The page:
Parts of region listed as 'abnormally dry'

Parts of region listed as 'abnormally dry'

June 10th, 2011 by Andy Johns in News

An art installation of a melting fan sits on display in a subway station Thursday in Atlanta. Sweltering temperatures across half the country had people doing what they could to stay cool Thursday. The South is forecast to stay hotter than usual at least through the end of the week. (AP Photo/David Goldman)


Today: A 20 percent chance of showers and thunderstorms after 2 p.m. Mostly sunny and hot, with a high near 95.

Tonight: A 20 percent chance of showers and thunderstorms before 2 a.m. Partly cloudy, with a low around 69.

Saturday: A 30 percent chance of showers and thunderstorms, mainly after 2 p.m. High near 93.

Sunday: A 30 percent chance of showers and thunderstorms. Mostly sunny and hot, with a high near 92.

If Thursday's rain showers seemed a bit unfamiliar, there's a reason.

Before the afternoon storms, Chattanooga had seen rain on only five days since April 28, a span of 43 days.

"It's been abnormally dry there over the last few weeks," said Luigi Romolo, a climatologist with the Southern Regional Climate Center in Baton Rouge, La. "(Rain) basically turned off around mid-May."

And a fresh report from the U.S. Drought Monitor shows the impact of the cloudless days: Dry conditions have returned to Southeast Tennessee and Northwest Georgia.

Parts of Bradley, Polk and McMinn counties in Tennessee were added to the "abnormally dry" classification in Thursday's report. In Georgia, portions of Catoosa, Walker, Dade, Chattooga, Murray, Whitfield and Gordon counties were also added to the classification, which Romolo called a "yellow flashing light" indicating that drought could soon follow.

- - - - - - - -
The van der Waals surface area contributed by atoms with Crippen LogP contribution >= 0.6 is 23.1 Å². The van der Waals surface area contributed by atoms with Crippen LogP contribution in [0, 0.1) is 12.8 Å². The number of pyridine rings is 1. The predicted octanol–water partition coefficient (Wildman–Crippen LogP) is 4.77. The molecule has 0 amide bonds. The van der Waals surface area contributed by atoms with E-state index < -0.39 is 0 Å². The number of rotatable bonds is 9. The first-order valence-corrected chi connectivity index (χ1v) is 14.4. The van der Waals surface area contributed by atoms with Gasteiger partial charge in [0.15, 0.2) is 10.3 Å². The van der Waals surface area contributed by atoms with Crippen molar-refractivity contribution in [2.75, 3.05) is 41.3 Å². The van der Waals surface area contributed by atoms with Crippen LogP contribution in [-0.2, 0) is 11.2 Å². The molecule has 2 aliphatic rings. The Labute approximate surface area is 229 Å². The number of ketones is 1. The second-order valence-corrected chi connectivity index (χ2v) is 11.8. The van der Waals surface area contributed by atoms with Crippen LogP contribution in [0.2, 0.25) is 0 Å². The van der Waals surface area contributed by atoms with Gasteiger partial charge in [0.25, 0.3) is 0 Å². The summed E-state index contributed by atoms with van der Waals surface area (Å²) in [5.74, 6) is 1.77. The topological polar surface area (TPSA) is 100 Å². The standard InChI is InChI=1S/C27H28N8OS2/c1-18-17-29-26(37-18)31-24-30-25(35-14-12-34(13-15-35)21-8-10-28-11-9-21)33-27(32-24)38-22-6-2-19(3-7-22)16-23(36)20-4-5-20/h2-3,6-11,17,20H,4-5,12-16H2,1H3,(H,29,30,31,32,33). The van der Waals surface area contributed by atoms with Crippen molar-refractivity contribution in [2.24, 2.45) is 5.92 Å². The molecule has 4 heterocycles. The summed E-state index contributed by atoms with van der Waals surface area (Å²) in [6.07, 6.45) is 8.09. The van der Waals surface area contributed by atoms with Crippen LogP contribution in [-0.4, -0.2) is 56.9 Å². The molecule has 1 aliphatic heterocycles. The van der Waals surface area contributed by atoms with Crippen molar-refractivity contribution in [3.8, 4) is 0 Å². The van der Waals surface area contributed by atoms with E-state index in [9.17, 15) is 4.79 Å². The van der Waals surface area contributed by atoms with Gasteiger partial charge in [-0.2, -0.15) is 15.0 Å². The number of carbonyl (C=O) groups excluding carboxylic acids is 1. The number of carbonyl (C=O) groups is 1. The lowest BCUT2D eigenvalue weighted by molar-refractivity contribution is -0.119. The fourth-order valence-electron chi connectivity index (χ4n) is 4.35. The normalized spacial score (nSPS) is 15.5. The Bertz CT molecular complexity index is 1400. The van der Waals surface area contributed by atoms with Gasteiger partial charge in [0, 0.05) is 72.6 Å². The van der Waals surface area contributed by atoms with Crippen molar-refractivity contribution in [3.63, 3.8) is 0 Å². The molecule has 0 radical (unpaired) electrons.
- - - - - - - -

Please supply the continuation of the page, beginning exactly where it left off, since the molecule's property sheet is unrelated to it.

Stream flow meters in Chattooga and Dade counties recorded below-normal flows before Thursday afternoon's showers. Meters in Murray, Whitfield and Gordon counties showed creeks were "much below normal."

In Tennessee, meters in Marion and McMinn counties showed normal flows, but the Hiwassee River near Charleston showed low flows.

"We're getting into the drier time of the year," said Paul Barys, meteorologist with WRCB-Channel 3. "I don't see anything huge changing around here."

Farmers such as Dade County's Roy Hartline don't need charts to see the drying trend. He said he's seen worse in recent years, but the dry spell isn't helping his crops.

"It's dry, you can say that," Hartline said. "We need some water."

Romolo and others say the Chattanooga area would be in much worse shape were it not for rain earlier this year.

"When the dryness started, the soil was full of water," Romolo explained.

Much of the tri-state region was under dry or drought conditions in January, before a rainy spring brought things back to normal. April was unusually rainy for the city, with nearly 9 inches recorded. But while the city came into May more than 6 inches ahead of the norm, that margin had been cut in half by Wednesday.

"We haven't had a lot of rain lately, but we had quite a bit earlier in the year," said Sam Roberts, a meteorologist with the National Weather Service in Morristown, Tenn.

Roberts said Knoxville, Chattanooga and the Tri-Cities region in Northeast Tennessee are all above year-to-date norms, but that may not last long if the clouds don't return. He said the top level of soil is dry, but subterranean supplies are still strong.

"We're still OK now, but it's definitely something to keep an eye out for," he said.

Forecasters give the region a chance of brief afternoon showers over the next several days, but Roberts said they won't be anything like the soaking rains caused by frontal systems that blew through in spring.